Rhetoric 2000: Gore Treats Bradley Like a Conservative & McCain Talks Like a Liberal
by Sean Tuffnell
January 11, 2000
As an admitted political junkie, I'm rarely surprised by the rhetoric coming from politicians of every political stripe. Demagoguery on issues dear to our hearts has become the political norm. This year is different however. Not for the absence of such talk, but for who is employing it and against whom.
It's common to hear liberals say conservatives want to bankrupt Medicare and destroy Medicaid. In fact, it would be shocking to hear a debate about the budget or taxes or really anything else with even the remotest impact on the two issues, without someone dragging out these tired claims. Want to cut taxes? You devil, there'll be no money left for Medicare. Want to reduce spending increases to balance the budget? Scoundrel, you're going to have seniors living in the streets eating dog food!
It came as no surprise then that Vice President Gore, a chief offender, recently focused his verbal attack on Medicare and Medicaid. Gore claims his opponent would gamble with Medicare's future by not setting enough money aside. Furthermore, he would end Medicaid leaving the needy without coverage.
Such talk from Gore is not surprising, as he has a long history of making such accusations. What is surprising is the political opponent in question is not a conservative, but rather fellow liberal, Bill Bradley.
Bradley asked for the attack when he dared propose changing Medicaid, a program historically plagued by waste, inefficiency, fraud and questionable quality of care. Bradley would shift money currently spent on Medicaid into tax credits for low-income workers so they can purchase the same kind of private insurance available to everyone else.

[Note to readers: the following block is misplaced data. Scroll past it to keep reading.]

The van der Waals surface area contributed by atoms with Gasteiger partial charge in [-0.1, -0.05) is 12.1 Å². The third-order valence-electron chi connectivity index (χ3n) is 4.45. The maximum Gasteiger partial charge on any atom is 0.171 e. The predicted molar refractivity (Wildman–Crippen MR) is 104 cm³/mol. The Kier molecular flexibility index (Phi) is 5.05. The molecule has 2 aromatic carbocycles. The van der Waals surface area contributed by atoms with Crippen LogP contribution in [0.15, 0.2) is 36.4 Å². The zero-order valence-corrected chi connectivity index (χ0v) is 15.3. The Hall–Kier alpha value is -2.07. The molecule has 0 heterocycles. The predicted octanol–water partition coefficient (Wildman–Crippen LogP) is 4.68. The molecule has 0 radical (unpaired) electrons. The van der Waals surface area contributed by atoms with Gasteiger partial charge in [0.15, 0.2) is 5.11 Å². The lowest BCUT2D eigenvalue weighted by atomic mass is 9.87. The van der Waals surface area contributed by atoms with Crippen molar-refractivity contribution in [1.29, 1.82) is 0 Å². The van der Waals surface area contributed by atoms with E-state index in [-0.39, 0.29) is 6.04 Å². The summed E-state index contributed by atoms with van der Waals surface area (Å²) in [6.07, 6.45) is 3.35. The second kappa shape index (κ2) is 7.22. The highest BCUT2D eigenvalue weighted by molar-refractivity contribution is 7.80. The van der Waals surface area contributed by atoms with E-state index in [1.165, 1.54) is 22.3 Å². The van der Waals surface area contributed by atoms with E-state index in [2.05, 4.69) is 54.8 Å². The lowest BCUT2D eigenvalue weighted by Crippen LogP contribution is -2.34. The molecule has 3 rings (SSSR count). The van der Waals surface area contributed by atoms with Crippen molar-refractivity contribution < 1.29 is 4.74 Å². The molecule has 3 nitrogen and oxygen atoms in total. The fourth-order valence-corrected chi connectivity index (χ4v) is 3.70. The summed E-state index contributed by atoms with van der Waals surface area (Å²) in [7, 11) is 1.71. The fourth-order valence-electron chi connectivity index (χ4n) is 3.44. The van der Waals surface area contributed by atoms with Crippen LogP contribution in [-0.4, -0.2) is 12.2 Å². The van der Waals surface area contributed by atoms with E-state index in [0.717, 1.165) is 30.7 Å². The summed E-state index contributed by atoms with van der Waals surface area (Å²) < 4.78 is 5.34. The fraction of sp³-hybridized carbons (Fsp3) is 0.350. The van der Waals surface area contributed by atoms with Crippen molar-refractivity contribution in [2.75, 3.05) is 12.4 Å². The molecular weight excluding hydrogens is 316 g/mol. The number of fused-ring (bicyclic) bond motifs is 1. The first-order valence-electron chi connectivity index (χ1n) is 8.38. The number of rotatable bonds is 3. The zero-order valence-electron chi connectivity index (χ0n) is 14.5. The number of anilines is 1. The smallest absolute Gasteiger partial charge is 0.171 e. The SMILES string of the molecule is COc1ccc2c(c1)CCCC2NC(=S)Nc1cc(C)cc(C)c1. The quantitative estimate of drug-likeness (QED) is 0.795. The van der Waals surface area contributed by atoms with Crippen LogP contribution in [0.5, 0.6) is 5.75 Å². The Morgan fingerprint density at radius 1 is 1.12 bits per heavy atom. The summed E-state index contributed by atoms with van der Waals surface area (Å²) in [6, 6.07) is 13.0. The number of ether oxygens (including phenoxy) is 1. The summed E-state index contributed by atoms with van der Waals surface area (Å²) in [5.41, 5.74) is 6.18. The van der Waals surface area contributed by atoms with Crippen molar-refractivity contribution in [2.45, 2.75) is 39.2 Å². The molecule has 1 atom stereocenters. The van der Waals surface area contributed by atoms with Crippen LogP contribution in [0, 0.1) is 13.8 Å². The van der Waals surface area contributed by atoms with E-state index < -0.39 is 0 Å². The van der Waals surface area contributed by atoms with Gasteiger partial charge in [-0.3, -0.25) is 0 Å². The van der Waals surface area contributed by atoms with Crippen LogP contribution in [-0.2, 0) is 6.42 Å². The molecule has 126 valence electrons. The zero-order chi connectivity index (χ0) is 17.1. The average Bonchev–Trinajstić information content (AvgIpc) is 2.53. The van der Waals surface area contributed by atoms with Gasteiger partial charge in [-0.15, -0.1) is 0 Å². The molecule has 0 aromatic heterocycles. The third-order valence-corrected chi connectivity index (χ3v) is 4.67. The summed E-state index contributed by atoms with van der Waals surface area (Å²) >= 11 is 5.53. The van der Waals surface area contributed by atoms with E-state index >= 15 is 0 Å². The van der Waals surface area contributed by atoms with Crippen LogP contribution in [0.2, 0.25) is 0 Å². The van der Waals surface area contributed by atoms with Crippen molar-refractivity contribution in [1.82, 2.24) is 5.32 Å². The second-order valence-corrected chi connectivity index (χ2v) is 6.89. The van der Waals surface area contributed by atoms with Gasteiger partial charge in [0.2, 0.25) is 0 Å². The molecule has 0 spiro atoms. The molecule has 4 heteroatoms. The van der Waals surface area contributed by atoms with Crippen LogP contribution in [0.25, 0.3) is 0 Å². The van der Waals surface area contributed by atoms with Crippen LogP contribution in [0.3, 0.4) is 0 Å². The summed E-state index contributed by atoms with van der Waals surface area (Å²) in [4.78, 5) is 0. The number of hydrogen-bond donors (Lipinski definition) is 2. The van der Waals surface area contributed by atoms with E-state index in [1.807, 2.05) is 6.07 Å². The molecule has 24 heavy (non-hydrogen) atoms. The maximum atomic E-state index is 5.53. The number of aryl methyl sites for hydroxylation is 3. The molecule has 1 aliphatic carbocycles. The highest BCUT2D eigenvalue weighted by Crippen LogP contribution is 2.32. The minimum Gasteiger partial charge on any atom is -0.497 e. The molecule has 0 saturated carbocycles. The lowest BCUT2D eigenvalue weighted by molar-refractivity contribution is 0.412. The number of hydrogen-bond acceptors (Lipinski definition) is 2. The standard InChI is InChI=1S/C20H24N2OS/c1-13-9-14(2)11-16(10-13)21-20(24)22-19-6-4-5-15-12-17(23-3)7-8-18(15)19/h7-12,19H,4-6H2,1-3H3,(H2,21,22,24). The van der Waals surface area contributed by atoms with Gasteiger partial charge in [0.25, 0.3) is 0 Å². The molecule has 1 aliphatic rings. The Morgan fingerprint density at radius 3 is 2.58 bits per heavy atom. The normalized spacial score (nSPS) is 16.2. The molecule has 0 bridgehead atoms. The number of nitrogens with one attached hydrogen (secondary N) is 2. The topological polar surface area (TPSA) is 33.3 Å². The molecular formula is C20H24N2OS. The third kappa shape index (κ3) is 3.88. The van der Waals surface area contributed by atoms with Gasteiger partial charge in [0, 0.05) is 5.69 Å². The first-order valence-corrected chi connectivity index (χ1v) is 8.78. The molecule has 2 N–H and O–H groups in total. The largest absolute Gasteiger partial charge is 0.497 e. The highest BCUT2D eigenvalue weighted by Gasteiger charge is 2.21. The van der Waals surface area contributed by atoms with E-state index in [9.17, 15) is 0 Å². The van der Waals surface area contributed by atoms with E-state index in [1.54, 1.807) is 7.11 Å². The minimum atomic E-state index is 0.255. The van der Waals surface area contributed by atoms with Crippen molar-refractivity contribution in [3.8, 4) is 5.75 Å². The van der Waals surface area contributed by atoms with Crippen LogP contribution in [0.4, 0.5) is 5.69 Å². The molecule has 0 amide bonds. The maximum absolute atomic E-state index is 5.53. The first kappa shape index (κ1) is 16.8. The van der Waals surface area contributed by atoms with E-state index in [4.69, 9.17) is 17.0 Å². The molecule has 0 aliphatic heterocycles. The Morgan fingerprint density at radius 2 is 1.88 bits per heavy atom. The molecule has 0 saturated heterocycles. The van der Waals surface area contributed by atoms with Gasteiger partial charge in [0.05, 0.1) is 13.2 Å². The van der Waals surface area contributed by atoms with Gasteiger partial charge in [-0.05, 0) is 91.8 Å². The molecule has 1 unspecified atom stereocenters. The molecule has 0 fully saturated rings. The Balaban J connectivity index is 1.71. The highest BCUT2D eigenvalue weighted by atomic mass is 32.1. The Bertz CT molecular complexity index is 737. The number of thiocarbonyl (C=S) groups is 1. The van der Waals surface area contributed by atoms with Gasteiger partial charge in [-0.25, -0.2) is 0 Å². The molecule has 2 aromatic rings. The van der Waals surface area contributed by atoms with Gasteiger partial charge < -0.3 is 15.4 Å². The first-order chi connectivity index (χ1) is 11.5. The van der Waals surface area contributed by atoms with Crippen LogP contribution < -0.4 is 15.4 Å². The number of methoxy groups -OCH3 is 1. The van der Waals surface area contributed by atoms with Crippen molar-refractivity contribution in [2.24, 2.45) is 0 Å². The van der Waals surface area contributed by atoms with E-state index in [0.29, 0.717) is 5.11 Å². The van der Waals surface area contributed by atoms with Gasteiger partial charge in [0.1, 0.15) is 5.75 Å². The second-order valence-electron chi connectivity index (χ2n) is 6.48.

As for Medicare, Bradley's mistake was not proposing to reserve the non-social security surplus for it in order to postpone the inevitable: its bankruptcy. And make no mistake about it, this fundamentally flawed program will go broke due to increased life expectancy and a funding system which worked up until now, but won't once our generational balance begins tilting in the wrong direction. Maybe Bradley wants to shift Medicare recipients into private insurance, or maybe he wants to change the funding structure at the heart of the problem. Or maybe he's just hoping if he ignores it, it will go away. Regardless, his mistake in Gore's eyes is his silence.
There are also some surprising claims being made on the Republican side. Texas Governor George W. Bush has found his tax cut proposal under attack for being "fiscally irresponsible" and weighted toward the rich. Once again, it was to be expected for Bush, a self proclaimed conservative - "compassionate" or otherwise - to be accused of such nonsense. After all, I can't remember when a conservative wasn't attacked for proposing to let taxpayers keep more of what they earn.
In fact, it's quite common to hear liberals make that claim, even before they hear the details, as was the case with the Gore camp criticizing Bush's plan prior to its unveiling. But no one expected this argument from fellow conservative Sen. John McCain, who has repeatedly said in interviews that "60 percent of the benefits from Bush's tax cuts go to the wealthiest 10 percent of Americans." Arguing for his own smaller tax cut proposal, McCain suggests: "I'm not giving tax cuts for the rich."
Granted McCain has emerged as Gov. Bush's chief rival for the party's nomination, but to use the left's class warfare arguments seemed strange to most observers. Even Rep. Lindsey Graham, McCain's chief lieutenant in the important primary state of South Carolina, had to admit to NBC's Tim Russert that it was classic class warfare talk, which he felt, should be avoided.
McCain makes his "60 percent" claim against Bush's tax cut because Bush has proposed reducing all five income tax rates. Since, as McCain should be aware, the top 10 percent of taxpayers - those with incomes above $79,000 - pay over 60 percent of all income taxes, the claim is easy. Any across-the-board tax cut can be accused of being weighted toward the rich, no matter how wrong-headed the argument is.
It remains to be seen whether either of these tactics will work. Can Gore win his party's nomination by scaring the party faithful into thinking Bradley is just a conservative dressed in liberal clothing? And can McCain win the Republican nomination employing the Democratic tactic of exploiting class envy and appealing to our worst instincts? Either way, it should be interesting.